Every now and then, a new service comes along and greatly increases the overall security offered by our products. Sometimes, these offerings come from the manufacturers of our security equipment. This includes new alarm panels, such as the QOLSYS series of alarms that we now prefer for new security system installations. In other instances, a creator of universal auxiliary alarm products comes along with an innovative product. This fits the description for the Alarm.com cellular dialer that you've likely seen promoted in articles. However, once in awhile, our central station comes out with an extremely important service that immediately helps all of our customers. Furthermore, in most cases, these upgrades add security at no cost and with no action required to take advantage of the new technology. In this post, we introduce just this type of service. Today, we will help you with understanding the AVS-01 Monitoring service.

First, we'll explain what it means to receive a security upgrade from our central station. Receiving a background on our central station will greatly help you understand the nature of their new offering. From there, we'll review the terminology used in the materials surrounding the release of the AVS-01 resource. We'll cover the meaning of "AVS-01," as well as some other standard alarm industry terms. Finally, we'll shift our focus to the importance of this new offering. We'll detail exactly what AVS-01 accomplishes, the specifics behind the different reporting categories included in its priority levels, and how central station operators determine which of these categories to choose. Now, let's get started with an important overview of our preferred central station!

Your Central Station Primer

At this point, you may find yourself wondering, “What do you mean by our ‘central station?’ Who actually monitors our alarm?” Good questions! Most alarm companies partner with a large call center dedicated to monitoring alarms. While, some companies attempt to fulfill this service on their own most security companies simply do not have the capacity to call more than a few customers at once. This can lead to long wait times before an alarm event gets properly handled.

The Operations Room at Rapid Response Monitoring Center

The Rapid Response Monitoring Center has the capacity and technology to effectively monitor all of our customers' alarms.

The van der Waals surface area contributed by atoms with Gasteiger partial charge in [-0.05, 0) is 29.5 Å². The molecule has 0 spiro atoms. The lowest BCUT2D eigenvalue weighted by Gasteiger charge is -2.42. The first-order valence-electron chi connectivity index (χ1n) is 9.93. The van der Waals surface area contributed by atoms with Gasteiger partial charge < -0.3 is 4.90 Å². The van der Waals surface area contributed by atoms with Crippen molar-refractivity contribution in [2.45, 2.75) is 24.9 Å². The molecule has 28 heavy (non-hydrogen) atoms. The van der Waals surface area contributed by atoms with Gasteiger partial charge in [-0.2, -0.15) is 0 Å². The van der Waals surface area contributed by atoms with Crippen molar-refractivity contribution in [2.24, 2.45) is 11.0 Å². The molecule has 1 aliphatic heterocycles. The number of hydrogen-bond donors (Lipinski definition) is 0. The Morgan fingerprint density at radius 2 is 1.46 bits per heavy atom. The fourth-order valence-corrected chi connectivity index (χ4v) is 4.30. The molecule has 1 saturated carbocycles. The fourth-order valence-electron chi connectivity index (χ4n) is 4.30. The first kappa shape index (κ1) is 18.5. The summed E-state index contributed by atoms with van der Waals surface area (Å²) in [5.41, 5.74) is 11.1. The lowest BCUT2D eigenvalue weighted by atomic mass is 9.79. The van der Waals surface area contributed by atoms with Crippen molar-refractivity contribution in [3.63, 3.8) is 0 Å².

For this reason, many companies, including ourselves, turn to outside call centers to provide this service. Our chosen monitoring partner, Rapid Response Monitoring, represents the best of the best in alarm monitoring. For starters, Rapid Response has the backup power and phone capacity to withstand most disasters. They also have 3 fully redundant facilities located throughout the United States. They also have the physical personnel to quickly reach out to all of our customers whenever help is needed.

Furthermore, Rapid Response has an Underwriter’s Laboratory (UL) listing for security monitoring. A UL listing for security monitoring means that the central station must meet several security-related guidelines, and pass an independent inspection. It also means that workers must go through specific, rigorous training before interacting with customers. At this point, we’ve introduced you to the company behind the service we’re discussing today. Next up, we'll look at some of the key terms you'll need to understand to fully grasp this service.

Getting the Key Terminology Down

Before reading this section, I encourage you to take a deep breath. At the very least, you may need a pen and paper to track all of the acronyms flying around! However, getting the information from this section down will greatly help with understanding the AVS-01 monitoring service. First and foremost, let's tackle the name of this new service itself. The letters "AVS" in "AVS-01" stand for "Alarm Validation Scoring." In short, this scoring system aims to help validate and prioritize emergency signals coming in to call centers.

If you glance at Rapid Response's announcement regarding their integration of this service, you'll notice the frequent use of a couple other acronyms. Most frequently, you'll notice "ECC/PSAPs" named as those receiving calls from monitoring stations. In this case, the term "ECC" stands for "Emergency Communication Centers," while "PSAP" means "Public Safety Answering Point." Both of these terms actually mean the same thing. They simply represent two different ways of indicating an emergency call service, such as a 9-1-1 dispatch center. Thus, the constant inclusion of both acronyms separated by a slash. When our central station calls for an emergency dispatch, they call out to an ECC/PSAP.